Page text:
Twenty years ago, few investors would have considered emerging market sovereign debt as a viable investment option. Political instability, social unrest, and economic turmoil were status quo for many emerging market countries. With upgraded infrastructure, stronger property rights laws, and increased political and economic stability, emerging market countries have grown tremendously over the last two decades. They currently account for two of the top five, four of the top ten, and eight of the top twenty countries by GDP.1
As emerging market economies have evolved, so have their credit markets. During a time of distress and negative real yields for many developed economies, this evolution has prompted investors to consider emerging market debt as an investment option that is not only viable but attractive. However, the first question facing an investor in emerging market sovereign debt is whether to invest in U.S. dollar denominated debt or local currency denominated debt. In this paper, we explore the differences between the two and describe the benefits that come with local currency emerging market sovereign debt. We will refer to emerging market sovereign local currency debt as “local currency debt” and emerging market sovereign U.S. dollar denominated debt as “USD debt”.
Local Currency Debt vs. USD Debt Issuance
International borrowers generally prefer to issue debt in their local currency rather than in U.S. dollars. Having a liability denominated in another currency can be disastrous if the issuer’s domestic economy suffers from inflation or undergoes currency devaluation, as Argentina did in the economic crisis of 1999-2002. Historically, issuing debt in U.S. dollars was the only option available to emerging market countries, because few investors were willing to bear the risks associated with investing in local currency debt. Now that their economies have become more stable, emerging market currency risk—which can, of course, be hedged—is somewhat less concerning. Indeed, given central banks’ efforts to significantly increase money supply in developed economies during the current economic cycle, the monetary discipline of central bankers in emerging markets challenge our previously held views regarding the relative risk of , emerging market currency vs. developed markets.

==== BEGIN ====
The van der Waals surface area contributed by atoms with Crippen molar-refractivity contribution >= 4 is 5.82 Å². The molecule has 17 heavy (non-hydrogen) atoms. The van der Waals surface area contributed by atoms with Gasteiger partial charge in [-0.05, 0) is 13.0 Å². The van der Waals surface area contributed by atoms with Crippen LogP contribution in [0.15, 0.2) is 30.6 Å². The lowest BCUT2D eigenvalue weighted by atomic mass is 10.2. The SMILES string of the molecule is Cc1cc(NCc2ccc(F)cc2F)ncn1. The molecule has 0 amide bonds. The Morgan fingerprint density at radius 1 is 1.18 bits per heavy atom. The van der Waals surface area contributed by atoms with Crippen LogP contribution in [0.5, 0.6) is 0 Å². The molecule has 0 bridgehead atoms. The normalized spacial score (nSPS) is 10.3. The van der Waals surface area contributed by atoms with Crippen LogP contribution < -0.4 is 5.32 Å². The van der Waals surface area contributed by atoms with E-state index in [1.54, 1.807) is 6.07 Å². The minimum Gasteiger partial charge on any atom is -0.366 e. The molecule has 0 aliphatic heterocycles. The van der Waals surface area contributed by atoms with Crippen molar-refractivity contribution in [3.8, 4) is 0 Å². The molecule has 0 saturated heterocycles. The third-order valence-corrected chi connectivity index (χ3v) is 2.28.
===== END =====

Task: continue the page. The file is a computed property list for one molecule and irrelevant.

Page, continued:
Figure 1 displays the amount of outstanding emerging market debt in U.S. dollars and local currency since 2001. The amount of outstanding debt issued in local currency has increased dramatically over that time, surpassing USD debt in 2005 and totaling over a trillion dollars as of March 31, 2013. The local currency debt market is now over twice the size of the USD debt market, with correspondingly greater liquidity and higher investment capacity.